Huawei today filed a motion for summary judgment as part of the process to challenge the constitutionality of Section 889 of the 2019 National Defense Authorization Act (2019 NDAA). It also called on the U.S. government to halt its state-sanctioned campaign against Huawei because it will not deliver cybersecurity.

Banning Huawei using cybersecurity as an excuse “will do nothing to make networks more secure. They provide a false sense of security, and distract attention from the real challenges we face,” said Song Liuping, Huawei’s chief legal officer. “Politicians in the U.S. are using the strength of an entire nation to come after a private company,” Song noted. “This is not normal. Almost never seen in history.”

“The U.S. government has provided no evidence to show that Huawei is a security threat. There is no gun, no smoke. Only speculation,” Song added.

In the complaint, Huawei argues that Section 889 of the 2019 NDAA singles out Huawei by name and not only bars U.S. government agencies from buying Huawei equipment and services, but also bars them from contracting with or awarding grants or loans to third parties who buy Huawei equipment or services—even if there is no impact or connection to the U.S. government.

Song also addressed the addition of Huawei to the “Entity List” by the U.S. Commerce Department two weeks ago. “This sets a dangerous precedent. Today it's telecoms and Huawei. Tomorrow it could be your industry, your company, your consumers,” he said.

“The judicial system is the last line of defense for justice. Huawei has confidence in the independence and integrity of the U.S. judicial system. We hope that mistakes in the NDAA can be corrected by the court,” Song added.

Glen Nager, Huawei’s lead counsel for the case, said Section 889 of the 2019 NDAA violates the Bill of Attainder, Due Process, and Vesting Clauses of the United States Constitution. Thus the case is purely “a matter of law” as there are no facts at issue, thereby justifying the motion for a summary judgement to speed up the process.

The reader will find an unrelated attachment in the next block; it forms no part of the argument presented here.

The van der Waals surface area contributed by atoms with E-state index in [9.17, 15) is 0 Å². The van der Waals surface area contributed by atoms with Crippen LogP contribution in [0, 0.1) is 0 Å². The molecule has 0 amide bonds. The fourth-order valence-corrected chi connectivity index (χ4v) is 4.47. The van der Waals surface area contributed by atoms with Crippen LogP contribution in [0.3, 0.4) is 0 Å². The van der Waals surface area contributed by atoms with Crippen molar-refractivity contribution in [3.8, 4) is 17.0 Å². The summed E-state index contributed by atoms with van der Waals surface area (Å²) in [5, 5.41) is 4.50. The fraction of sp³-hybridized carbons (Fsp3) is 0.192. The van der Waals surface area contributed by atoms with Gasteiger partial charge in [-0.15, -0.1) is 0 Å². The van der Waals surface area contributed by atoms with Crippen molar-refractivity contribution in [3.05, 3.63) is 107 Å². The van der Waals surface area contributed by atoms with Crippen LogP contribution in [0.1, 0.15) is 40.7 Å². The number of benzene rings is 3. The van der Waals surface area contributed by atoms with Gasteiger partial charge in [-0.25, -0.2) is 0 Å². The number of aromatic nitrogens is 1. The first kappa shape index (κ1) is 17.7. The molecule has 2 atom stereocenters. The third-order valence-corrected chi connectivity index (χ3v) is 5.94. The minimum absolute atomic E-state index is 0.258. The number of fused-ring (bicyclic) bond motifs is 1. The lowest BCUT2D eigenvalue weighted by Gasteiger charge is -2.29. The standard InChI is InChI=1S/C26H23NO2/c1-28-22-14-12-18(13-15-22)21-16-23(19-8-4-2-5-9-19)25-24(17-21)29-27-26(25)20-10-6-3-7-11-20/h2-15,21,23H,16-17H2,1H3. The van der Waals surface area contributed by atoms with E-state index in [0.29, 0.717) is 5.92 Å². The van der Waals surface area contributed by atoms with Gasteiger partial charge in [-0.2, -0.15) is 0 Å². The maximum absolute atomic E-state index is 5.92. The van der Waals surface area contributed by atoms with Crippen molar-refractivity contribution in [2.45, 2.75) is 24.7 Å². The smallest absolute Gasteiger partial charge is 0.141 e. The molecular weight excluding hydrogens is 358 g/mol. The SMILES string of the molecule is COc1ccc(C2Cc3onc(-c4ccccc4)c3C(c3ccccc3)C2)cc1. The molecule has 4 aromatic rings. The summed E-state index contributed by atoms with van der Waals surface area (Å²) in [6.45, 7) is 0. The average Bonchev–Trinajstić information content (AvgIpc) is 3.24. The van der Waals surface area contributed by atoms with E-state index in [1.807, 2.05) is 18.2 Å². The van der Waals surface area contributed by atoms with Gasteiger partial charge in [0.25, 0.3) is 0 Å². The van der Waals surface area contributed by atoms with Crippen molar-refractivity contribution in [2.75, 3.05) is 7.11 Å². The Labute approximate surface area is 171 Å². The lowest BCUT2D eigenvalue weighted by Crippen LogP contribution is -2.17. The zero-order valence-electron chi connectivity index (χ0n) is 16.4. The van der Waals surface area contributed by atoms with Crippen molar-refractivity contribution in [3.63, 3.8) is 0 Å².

Huawei believes that U.S. suppression of Huawei will not help make networks more secure. Huawei expects the U.S. to take the right approach and adopt honest and effective measures to enhance cybersecurity for everyone, if the U.S. government’s real goal is security.

In line with a court scheduling order, a hearing on the motion is set for Sept. 19.

About Huawei:

Huawei is a leading global ICT solutions provider. Its aim is to enrich life and improve efficiency through a better-connected, intelligent world. Driven by customer-centric innovation and open partnerships, Huawei has established an end-to-end ICT solutions portfolio that gives customers competitive advantages in telecom and enterprise networks, IT, smart devices and cloud computing. Huawei, which is fully owned by its employees has 180,000 employees worldwide who are committed to creating maximum value for telecom operators, enterprises and consumers. Its innovative ICT solutions, products and services are used in more than 170 countries, serving over one-third of the world’s population. Huawei invests heavily in basic research to drive the world forward. In 2018, Huawei sales revenue exceeded $100 billion for the first time, up 19.5% year-on-year, and R&D expenditure accounted for 14.1% of the total annual revenue. Continuous investment in R&D has reinforced Huawei's leadership in products and solutions. Particularly in the 5G field, Huawei has harvested 40 5G commercial contracts worldwide and shipped 70,000 base stations till now. Its technological maturity is at least 12 months to 18 months ahead of its peers. To learn more:


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